Thu, Dec 05, 2019 - Page 1 News List

China and US clash over Xinjiang, Hong Kong bills

NO HURRY:Beijing said that it, too, does not have a time limit on striking a trade deal with the US, after Trump said that he might wait until after the US presidential election


In this Dec. 3, 2018 photo, a guard tower and barbed wire fences are seen around a facility in the Kunshan Industrial Park in Artux in western China’s Xinjiang region.

Photo: AP

Already strained relations between China and the US were yesterday further muddied after the US Congress overwhelmingly approved a bill targeting Beijing’s mass crackdown on ethnic Muslim minorities, less than one week after US President Donald Trump signed separate human rights legislation on Hong Kong.

The Chinese Communist Party (CCP) has long regarded Hong Kong and Xinjiang as crucial areas for asserting territorial sovereignty, and has responded with fury to what it considers foreign meddling.

“Xinjiang is China’s Xinjiang,” said a statement from the Chinese State Ethnic Affairs Commission, echoing another government mantra: “Hong Kong is China’s Hong Kong.”

The Uighur Human Rights Policy Act denounces the detention of an estimated 1 million Uighurs, Kazakhs and others in Xinjiang, home to the predominantly Muslim minority groups.

It would require the US Department of State to evaluate whether Chinese officials would meet the criteria for sanctions for their roles in enacting oppressive policies.

The bill “disregards the facts and mixes up black and white,” said the Foreign Affairs Committee of the Chinese National People’s Congress (NPC) in one of a slew of strongly worded rebukes from government departments.

“It is regrettable that US Congress has not only turned a blind eye to Xinjiang’s efforts to combat terrorism and protect human rights in accordance with laws and regulations, but also to Xinjiang’s current economic development, social stability, national unity and religious harmony,” the NPC commission said.

Former detainees and their family members have said that they were arbitrarily held in heavily secured, prison-like camps where they were pressured to renounce their faith and express gratitude to the CCP.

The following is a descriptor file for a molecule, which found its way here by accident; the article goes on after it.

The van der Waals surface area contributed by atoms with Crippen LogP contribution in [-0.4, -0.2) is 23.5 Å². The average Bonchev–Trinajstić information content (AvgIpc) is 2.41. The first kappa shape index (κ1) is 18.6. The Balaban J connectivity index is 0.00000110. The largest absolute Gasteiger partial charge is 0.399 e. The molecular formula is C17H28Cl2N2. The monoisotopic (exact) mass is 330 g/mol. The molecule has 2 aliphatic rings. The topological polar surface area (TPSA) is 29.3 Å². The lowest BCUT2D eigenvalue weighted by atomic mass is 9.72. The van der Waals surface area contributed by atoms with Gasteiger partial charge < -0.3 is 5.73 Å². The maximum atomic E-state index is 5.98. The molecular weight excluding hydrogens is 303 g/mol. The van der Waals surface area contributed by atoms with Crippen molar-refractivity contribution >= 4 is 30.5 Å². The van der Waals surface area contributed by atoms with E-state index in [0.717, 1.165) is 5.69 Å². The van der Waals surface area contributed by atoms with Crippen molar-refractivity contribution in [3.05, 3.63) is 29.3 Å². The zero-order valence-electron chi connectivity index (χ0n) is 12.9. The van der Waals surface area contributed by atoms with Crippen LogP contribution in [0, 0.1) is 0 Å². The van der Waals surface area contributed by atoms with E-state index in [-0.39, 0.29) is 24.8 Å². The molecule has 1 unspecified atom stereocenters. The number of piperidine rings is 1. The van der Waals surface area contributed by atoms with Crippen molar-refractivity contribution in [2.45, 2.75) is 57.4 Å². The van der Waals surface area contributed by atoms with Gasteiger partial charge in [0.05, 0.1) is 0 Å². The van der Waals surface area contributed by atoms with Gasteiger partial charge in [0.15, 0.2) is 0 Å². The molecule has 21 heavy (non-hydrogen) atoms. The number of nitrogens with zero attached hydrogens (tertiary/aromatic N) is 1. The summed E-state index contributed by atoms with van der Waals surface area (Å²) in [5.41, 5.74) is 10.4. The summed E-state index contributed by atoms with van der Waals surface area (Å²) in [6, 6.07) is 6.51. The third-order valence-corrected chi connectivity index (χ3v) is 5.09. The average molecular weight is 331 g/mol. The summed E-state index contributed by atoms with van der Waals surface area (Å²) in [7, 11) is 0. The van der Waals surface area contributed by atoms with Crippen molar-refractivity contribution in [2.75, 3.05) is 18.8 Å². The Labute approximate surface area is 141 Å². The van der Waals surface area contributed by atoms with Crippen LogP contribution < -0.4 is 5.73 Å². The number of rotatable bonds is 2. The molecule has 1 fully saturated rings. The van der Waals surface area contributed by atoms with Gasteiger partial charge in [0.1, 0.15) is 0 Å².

A leak last month of classified Chinese government documents revealed a blueprint for rewiring the thoughts of ethnic minorities who had not committed any crimes.

Beijing has said that the measures are necessary to combat terrorism and eradicate religious extremism, calling the facilities “vocational training centers” for those who lack employable skills.

“The US bill smears our efforts in counterterrorism and deradicalization, which only reveals America’s double standards on counterterrorism and further exposes to the Chinese people its hypocrisy and malicious intentions,” Chinese Ministry of Foreign Affairs spokeswoman Hua Chunying (華春瑩) told a regular media briefing in Beijing.

Tensions over the US bills have cast doubt over the potential for a trade deal between the two countries, which have been embroiled in a 16-month tariff dispute.

Trump on Tuesday said that he has “no deadline” for striking an agreement and that he might wait until after the US presidential election in November next year, triggering a sell-off in global markets.

Asked about Trump’s comments, Hua yesterday said that Beijing too had no timeline for ending the protracted trade dispute.

“We will not set any time limit on when the deal will or will not be reached,” Hua said.

“This agreement and these negotiations must be based on equality and mutual respect,” she said.

“If we are faced with the pressure of unilateralism, protectionism, and trade bullying, we will have no choice and must take resolute and decisive measures to defend our legitimate and lawful interests,” Hua added.

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